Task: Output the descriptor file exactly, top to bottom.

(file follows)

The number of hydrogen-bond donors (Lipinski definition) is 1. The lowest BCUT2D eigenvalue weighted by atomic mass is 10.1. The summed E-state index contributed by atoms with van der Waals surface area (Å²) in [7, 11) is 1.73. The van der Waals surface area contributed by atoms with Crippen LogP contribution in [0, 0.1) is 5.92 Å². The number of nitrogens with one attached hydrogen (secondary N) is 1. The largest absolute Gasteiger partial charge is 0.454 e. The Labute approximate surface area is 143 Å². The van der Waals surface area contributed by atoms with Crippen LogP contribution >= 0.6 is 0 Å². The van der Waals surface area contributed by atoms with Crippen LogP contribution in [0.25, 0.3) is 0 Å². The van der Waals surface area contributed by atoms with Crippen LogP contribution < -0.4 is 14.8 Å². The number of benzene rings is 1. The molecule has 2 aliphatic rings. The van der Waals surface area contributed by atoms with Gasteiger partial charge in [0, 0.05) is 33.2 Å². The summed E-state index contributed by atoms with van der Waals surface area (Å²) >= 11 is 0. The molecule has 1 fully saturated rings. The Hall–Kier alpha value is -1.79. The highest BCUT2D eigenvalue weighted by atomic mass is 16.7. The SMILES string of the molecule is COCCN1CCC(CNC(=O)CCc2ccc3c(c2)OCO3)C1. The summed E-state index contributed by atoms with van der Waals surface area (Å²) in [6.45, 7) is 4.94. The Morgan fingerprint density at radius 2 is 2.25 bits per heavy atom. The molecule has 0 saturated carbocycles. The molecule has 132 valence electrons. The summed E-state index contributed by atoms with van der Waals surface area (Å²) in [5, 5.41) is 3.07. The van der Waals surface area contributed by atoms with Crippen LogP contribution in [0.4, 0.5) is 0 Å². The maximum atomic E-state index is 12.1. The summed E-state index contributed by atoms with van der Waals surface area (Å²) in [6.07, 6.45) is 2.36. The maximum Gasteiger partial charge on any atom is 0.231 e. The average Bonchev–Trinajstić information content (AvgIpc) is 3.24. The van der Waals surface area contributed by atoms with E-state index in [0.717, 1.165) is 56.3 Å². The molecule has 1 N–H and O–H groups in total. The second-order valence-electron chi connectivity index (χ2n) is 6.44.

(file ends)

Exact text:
The number of hydrogen-bond donors (Lipinski definition) is 1. The lowest BCUT2D eigenvalue weighted by atomic mass is 10.1. The summed E-state index contributed by atoms with van der Waals surface area (Å²) in [7, 11) is 1.73. The van der Waals surface area contributed by atoms with Crippen LogP contribution in [0, 0.1) is 5.92 Å². The number of nitrogens with one attached hydrogen (secondary N) is 1. The largest absolute Gasteiger partial charge is 0.454 e. The Labute approximate surface area is 143 Å². The van der Waals surface area contributed by atoms with Crippen LogP contribution >= 0.6 is 0 Å². The van der Waals surface area contributed by atoms with Crippen LogP contribution in [0.25, 0.3) is 0 Å². The van der Waals surface area contributed by atoms with Crippen LogP contribution < -0.4 is 14.8 Å². The number of benzene rings is 1. The molecule has 2 aliphatic rings. The van der Waals surface area contributed by atoms with Gasteiger partial charge in [0, 0.05) is 33.2 Å². The summed E-state index contributed by atoms with van der Waals surface area (Å²) >= 11 is 0. The molecule has 1 fully saturated rings. The Hall–Kier alpha value is -1.79. The highest BCUT2D eigenvalue weighted by atomic mass is 16.7. The SMILES string of the molecule is COCCN1CCC(CNC(=O)CCc2ccc3c(c2)OCO3)C1. The summed E-state index contributed by atoms with van der Waals surface area (Å²) in [6.45, 7) is 4.94. The Morgan fingerprint density at radius 2 is 2.25 bits per heavy atom. The molecule has 0 saturated carbocycles. The molecule has 132 valence electrons. The summed E-state index contributed by atoms with van der Waals surface area (Å²) in [5, 5.41) is 3.07. The van der Waals surface area contributed by atoms with Crippen LogP contribution in [0.4, 0.5) is 0 Å². The maximum atomic E-state index is 12.1. The summed E-state index contributed by atoms with van der Waals surface area (Å²) in [6.07, 6.45) is 2.36. The maximum Gasteiger partial charge on any atom is 0.231 e. The average Bonchev–Trinajstić information content (AvgIpc) is 3.24. The van der Waals surface area contributed by atoms with E-state index in [0.717, 1.165) is 56.3 Å². The molecule has 1 N–H and O–H groups in total. The second-order valence-electron chi connectivity index (χ2n) is 6.44.